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Simple Coffee Cooking Recipe

Below is the quick and easy cooking recipe for Coffee.

The coffee-tree is a much-branched tree of the cinchona family, not exceeding twenty feet in height, and much resembling a cherry-tree. Its pale green leaves are about six inches in length. The flowers are in clusters in the axils of the leaves, are white in color, resembling orange-tree flowers, and perfume the air. The fruit on ripening turns from green to red, and is about the size of a cherry or cranberry, each containing two seeds closely united by their flat sides. These being removed and separated, become the coffee of commerce.

"How to make good coffee" is the great problem of domestic life. Tastes naturally differ, and some prefer a quantity of chicory, while to others the very name of this most wholesome plant (but keep it out of coffee) will produce nausea.

Purchase coffee from large dealers who roast it daily. Have it ground moderately fine, and do not purchase large quantities at a time. At home keep the coffee in air-tight jars or cans when not in use.

The old-fashioned coffee-pot has much to recommend it, and the only possible objection to it is that it makes a cloudy beverage. Those who find this objectionable should use one of the many patented modern filters. When the coffee is finely ground these filter-pots are the best to use. Put three ounces of finely-ground coffee in the top compartment of the coffee-pot; pour a quart of boiling water over it; let it filter through. Add half a pint more of boiling water; let it filter through, and pour it out into a hot measure, and pour it through the filter again. Let it stand a moment on the range, and you have coffee as clear as wine. But unless your pot, measure, and the water are very hot, the coffee will taste as though it had become cold and then "warmed over." No eggs or other foreign substances are used to clear or settle the coffee.

As I do not object to a sediment in my cup, I use the old-fashioned coffee-pot. I first heat the pot, and put the coffee into a loose muslin bag, and pour a quart of boiling water over every three ounces of coffee. I let it boil, or rather come to a boiling point a moment. Then let it stand to settle. Should it not do so rapidly enough, I pour a few tablespoonfuls of cold water round the inside edge of the coffee-pot. It is advisable to tie a thread to the bag, with which it may be drawn out of the coffee, if desired.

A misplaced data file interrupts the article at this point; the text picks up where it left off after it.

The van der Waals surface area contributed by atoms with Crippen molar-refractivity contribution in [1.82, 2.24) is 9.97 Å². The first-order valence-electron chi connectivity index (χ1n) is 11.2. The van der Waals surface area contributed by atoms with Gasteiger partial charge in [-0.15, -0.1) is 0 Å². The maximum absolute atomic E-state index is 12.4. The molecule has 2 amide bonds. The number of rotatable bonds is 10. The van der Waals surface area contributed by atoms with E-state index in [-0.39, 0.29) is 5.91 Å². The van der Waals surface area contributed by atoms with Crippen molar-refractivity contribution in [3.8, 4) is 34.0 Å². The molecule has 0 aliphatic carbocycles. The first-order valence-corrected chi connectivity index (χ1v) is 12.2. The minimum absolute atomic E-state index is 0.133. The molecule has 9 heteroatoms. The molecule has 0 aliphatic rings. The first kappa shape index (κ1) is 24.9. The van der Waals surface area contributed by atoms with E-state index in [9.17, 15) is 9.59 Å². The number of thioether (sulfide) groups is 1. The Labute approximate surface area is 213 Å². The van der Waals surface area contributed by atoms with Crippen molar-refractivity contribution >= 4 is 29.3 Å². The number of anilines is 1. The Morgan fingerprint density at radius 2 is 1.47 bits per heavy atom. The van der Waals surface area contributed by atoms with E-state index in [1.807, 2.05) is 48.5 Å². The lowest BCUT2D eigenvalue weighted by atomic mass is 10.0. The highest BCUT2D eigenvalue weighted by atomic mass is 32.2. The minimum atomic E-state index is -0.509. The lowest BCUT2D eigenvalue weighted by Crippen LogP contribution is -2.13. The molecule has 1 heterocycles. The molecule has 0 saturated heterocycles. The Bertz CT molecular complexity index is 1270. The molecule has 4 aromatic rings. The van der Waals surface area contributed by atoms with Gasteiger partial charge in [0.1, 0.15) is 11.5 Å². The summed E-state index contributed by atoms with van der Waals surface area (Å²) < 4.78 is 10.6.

Now, heat the coffee cup; fill it one third full of hot, but not boiled, cream. Then add the coffee, and serve the Coffee.

One word as to eggs used in making coffee. I admit that a different flavor is produced when they are used. But the albumen of the eggs covers the coffee grains, and coagulates, preventing the escape of the properties of the coffee, and compelling one to use nearly double the quantity of coffee to produce the same result as when eggs are not used.

Pure Java, if of a high order, does not need other brands of coffee to make it palatable. But, as a rule, most of the coffees sold at the grocers' are improved by blending or mixing one third each of pure Mocha, Java, and Maracaibo to make a rich cup of coffee, while a mixture of two thirds Mandehling Java and one third "male berry" (so called) Java produces excellent results. Mexico coffee is quite acceptable, but the producers must clean it properly if they expect to receive patronage.


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